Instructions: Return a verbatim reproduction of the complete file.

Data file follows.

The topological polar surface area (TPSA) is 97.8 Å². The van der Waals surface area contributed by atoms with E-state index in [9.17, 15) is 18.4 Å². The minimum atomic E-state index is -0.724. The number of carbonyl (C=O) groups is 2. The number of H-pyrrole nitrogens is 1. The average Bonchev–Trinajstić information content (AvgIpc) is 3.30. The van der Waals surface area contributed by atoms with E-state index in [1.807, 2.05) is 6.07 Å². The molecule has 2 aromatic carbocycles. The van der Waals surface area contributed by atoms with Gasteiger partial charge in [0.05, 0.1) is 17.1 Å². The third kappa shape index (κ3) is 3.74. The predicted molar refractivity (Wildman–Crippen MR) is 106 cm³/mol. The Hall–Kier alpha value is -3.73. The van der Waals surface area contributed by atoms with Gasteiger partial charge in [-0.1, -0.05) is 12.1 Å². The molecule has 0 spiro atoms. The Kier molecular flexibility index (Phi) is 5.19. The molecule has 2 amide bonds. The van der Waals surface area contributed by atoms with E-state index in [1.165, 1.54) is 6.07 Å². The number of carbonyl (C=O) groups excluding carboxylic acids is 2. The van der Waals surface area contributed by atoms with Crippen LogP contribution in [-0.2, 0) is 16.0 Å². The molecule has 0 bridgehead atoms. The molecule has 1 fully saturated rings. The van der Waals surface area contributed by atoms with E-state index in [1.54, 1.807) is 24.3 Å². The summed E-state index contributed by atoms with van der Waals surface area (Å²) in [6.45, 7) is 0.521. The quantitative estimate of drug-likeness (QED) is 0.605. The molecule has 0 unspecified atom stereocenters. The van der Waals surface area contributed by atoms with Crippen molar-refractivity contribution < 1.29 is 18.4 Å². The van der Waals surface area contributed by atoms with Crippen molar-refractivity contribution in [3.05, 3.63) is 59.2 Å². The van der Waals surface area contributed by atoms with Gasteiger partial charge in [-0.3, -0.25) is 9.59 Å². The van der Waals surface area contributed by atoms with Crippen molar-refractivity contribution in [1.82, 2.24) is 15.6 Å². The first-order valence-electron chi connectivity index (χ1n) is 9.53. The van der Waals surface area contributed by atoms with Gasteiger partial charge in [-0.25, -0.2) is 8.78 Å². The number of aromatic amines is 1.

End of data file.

The topological polar surface area (TPSA) is 97.8 Å². The van der Waals surface area contributed by atoms with E-state index in [9.17, 15) is 18.4 Å². The minimum atomic E-state index is -0.724. The number of carbonyl (C=O) groups is 2. The number of H-pyrrole nitrogens is 1. The average Bonchev–Trinajstić information content (AvgIpc) is 3.30. The van der Waals surface area contributed by atoms with E-state index in [1.807, 2.05) is 6.07 Å². The molecule has 2 aromatic carbocycles. The van der Waals surface area contributed by atoms with Gasteiger partial charge in [0.05, 0.1) is 17.1 Å². The third kappa shape index (κ3) is 3.74. The predicted molar refractivity (Wildman–Crippen MR) is 106 cm³/mol. The Hall–Kier alpha value is -3.73. The van der Waals surface area contributed by atoms with Gasteiger partial charge in [-0.1, -0.05) is 12.1 Å². The molecule has 0 spiro atoms. The Kier molecular flexibility index (Phi) is 5.19. The molecule has 2 amide bonds. The van der Waals surface area contributed by atoms with E-state index in [1.165, 1.54) is 6.07 Å². The number of carbonyl (C=O) groups excluding carboxylic acids is 2. The van der Waals surface area contributed by atoms with Crippen LogP contribution in [-0.2, 0) is 16.0 Å². The molecule has 0 bridgehead atoms. The molecule has 1 fully saturated rings. The van der Waals surface area contributed by atoms with E-state index in [1.54, 1.807) is 24.3 Å². The summed E-state index contributed by atoms with van der Waals surface area (Å²) in [6.45, 7) is 0.521. The quantitative estimate of drug-likeness (QED) is 0.605. The molecule has 0 unspecified atom stereocenters. The van der Waals surface area contributed by atoms with Crippen molar-refractivity contribution < 1.29 is 18.4 Å². The van der Waals surface area contributed by atoms with Crippen molar-refractivity contribution in [3.05, 3.63) is 59.2 Å². The van der Waals surface area contributed by atoms with Gasteiger partial charge in [-0.3, -0.25) is 9.59 Å². The van der Waals surface area contributed by atoms with Crippen molar-refractivity contribution in [1.82, 2.24) is 15.6 Å². The first-order valence-electron chi connectivity index (χ1n) is 9.53. The van der Waals surface area contributed by atoms with Gasteiger partial charge in [-0.25, -0.2) is 8.78 Å². The number of aromatic amines is 1.